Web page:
How To Retire Early Without Being A Millionaire

There was a moment, about a week after starting my first entry-level job out of college, when I realized I wanted out. Not a vacation, not funemployment: done forever. I had gotten off the train and was walking to my car through a sprawling suburban parking lot, on the tail end of the miserable hour-plus commute I had back then, and the thought came to me, “Is this it? I’m an adult now, and I do this, traipse back and forth to a boring job, again and again, until I’m 65?” I threw my hands up in infomercial style and exclaimed to no one in particular, “There’s got to be a better way!”

I consider myself lucky to have come across the concept of early retirement about two years ago. The gist of it is simple: save half or more of your income, invest in low-cost index funds, and within 10-20 years you’ll be able to live off those investments forever. After that, well, you do whatever you want. Alluring options include but are not limited to: traveling, volunteering, developing hobbies, visiting friends, raising a family, or even continuing to work, at a highly fulfilling but low-paying job.

Seeing no better options for escaping the office, I decided to give it a shot. It would not get me out immediately, but the thought of shaving my career by two thirds was motivation enough.

Getting started, there was one catch: I get paid bullshit. Meanwhile, the bulk of the early retirement success stories are engineers, bankers, and IT folks, people who can hop out of college and right into jobs paying $70k+. If I was going to get my savings rate near the 50% mark, I needed to seriously level-up my finance game.

Spoilers: it worked. Or rather, it is working. The math says I’ll be able to quit for good shortly after I turn 40, about fourteen years from now.

Let’s talk numbers. I’ve had the same entry-level job since I graduated college four years ago and got onto the early retirement track almost exactly halfway into that. Out of my roughly $30k take-home pay, I managed to stash away $9,000 across my first two years. Over the second two, I managed to ramp that up to $26,000.

$26,000 is admittedly small potatoes when compared to the half-million or more most people need to retire. When it comes to early retirement on small incomes, starting when you’re young is critical. Given enough time, compound interest will take over and do all the heavy lifting. For instance, somebody stashing $1,000 a month for 20 years hits the $500k mark at the same time as somebody saving $3,000 a month who starts 10 years later.*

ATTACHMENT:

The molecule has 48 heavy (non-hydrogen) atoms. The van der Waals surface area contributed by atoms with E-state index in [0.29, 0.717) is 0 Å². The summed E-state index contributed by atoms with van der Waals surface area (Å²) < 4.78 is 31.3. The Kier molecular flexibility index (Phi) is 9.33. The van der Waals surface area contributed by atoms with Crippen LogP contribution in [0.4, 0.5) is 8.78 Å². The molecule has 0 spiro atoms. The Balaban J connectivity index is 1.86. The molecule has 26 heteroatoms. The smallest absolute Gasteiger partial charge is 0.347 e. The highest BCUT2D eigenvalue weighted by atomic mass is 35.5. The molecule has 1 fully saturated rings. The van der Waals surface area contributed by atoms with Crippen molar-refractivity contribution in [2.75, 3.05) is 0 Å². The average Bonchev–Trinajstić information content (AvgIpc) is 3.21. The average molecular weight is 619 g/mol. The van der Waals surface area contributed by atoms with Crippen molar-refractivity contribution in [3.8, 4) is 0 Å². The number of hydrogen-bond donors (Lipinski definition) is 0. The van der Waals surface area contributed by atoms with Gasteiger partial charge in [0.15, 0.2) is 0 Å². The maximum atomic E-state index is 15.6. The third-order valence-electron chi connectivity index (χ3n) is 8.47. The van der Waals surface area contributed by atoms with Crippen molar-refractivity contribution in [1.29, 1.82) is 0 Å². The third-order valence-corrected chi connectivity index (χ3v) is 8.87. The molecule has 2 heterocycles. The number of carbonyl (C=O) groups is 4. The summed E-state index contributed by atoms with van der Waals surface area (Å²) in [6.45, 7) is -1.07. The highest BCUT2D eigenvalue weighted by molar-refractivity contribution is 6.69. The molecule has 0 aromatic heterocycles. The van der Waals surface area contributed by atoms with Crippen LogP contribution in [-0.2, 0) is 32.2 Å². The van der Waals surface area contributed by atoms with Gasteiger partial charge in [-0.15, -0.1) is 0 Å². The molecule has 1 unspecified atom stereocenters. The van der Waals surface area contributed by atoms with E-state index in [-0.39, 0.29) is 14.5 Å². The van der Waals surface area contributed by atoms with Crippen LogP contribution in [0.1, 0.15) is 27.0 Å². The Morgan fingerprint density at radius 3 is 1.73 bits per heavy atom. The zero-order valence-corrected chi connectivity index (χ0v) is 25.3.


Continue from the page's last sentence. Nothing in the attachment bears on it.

Of course it’s one thing to speak of saving half your entry-level income and another to do it. I’ve always been frugal, but I was content as long as something went into savings each month. That doesn’t cut it on the early retirement timeline. To get there I had to look at each of my expenses and reinvent them as efficiently as possible without sacrificing my quality of life.

The bulk of it, as it’s been said a thousand times, is the big three: housing, transportation, and food/alcohol. It’s boring but it’s true. The difference between an early retiree and the average twenty-something, it turns out, is not much more than a long car commute and a strong brunch habit. So yes, biking and used cars are essential. As is living with roommates, cooking at home, and drinking anywhere you can imagine that isn’t a bar.

But we need to go deeper. I’ve come to realize that after taking a close look at any recurring expense, it’s hard to find one that can’t be chopped in half or more. Some of these include:

  • Cell phone: $85/mo plan dropped to a $30/mo prepaid plan. This includes nearly unlimited everything, and could go as low as $10 if I wanted to give up data.
  • Utilities: Turning heat and AC off at night and when nobody’s home can reduce usage by half or more, and was a major improvement over my old “set it and forget it” ways.
  • Gym: Biking is all the cardio I need; add in a set of home barbells and I could cancel my gym membership entirely.
  • Health insurance: Being generally healthy, I moved to a high-deductible HSA plan through my job for this year. In an admittedly bizarre set of circumstances, this will not only completely eliminate my old $1,315 annual premium but actually result in them paying me $175.** Thanks Obama?
  • Travel: Saving half my income doesn’t mean travel is off the table. It means travel has to be done during off-peak times, far from tourism hubs, and involve sleeping on more sofas.

The total time commitment more closely resembles a hobby than any kind of extreme budgeting, and it is certainly fun in its own weird way. It just so happens that, in the long run, this hobby produces truckloads of time and money rather than consuming them. Certainly everybody’s circumstances are different, but escape is possible for almost anyone with an eye for efficiency and enough disdain for crappy jobs to leave them behind forever.


*Assuming a stock/bond portfolio with a 6.5% rate of return after inflation.

**I actually pay a $1,025 premium throughout the year, but my employer contributes $1,000 to my HSA account. The last bit comes from an incentive from the health insurance company where we get a $200 discount for jumping through some pretty simple hoops.


Zack Shapiro hopes to one day move into an Icelandic volcano and take up supervillainy. In the meantime he lives in Philadelphia and can be reached at



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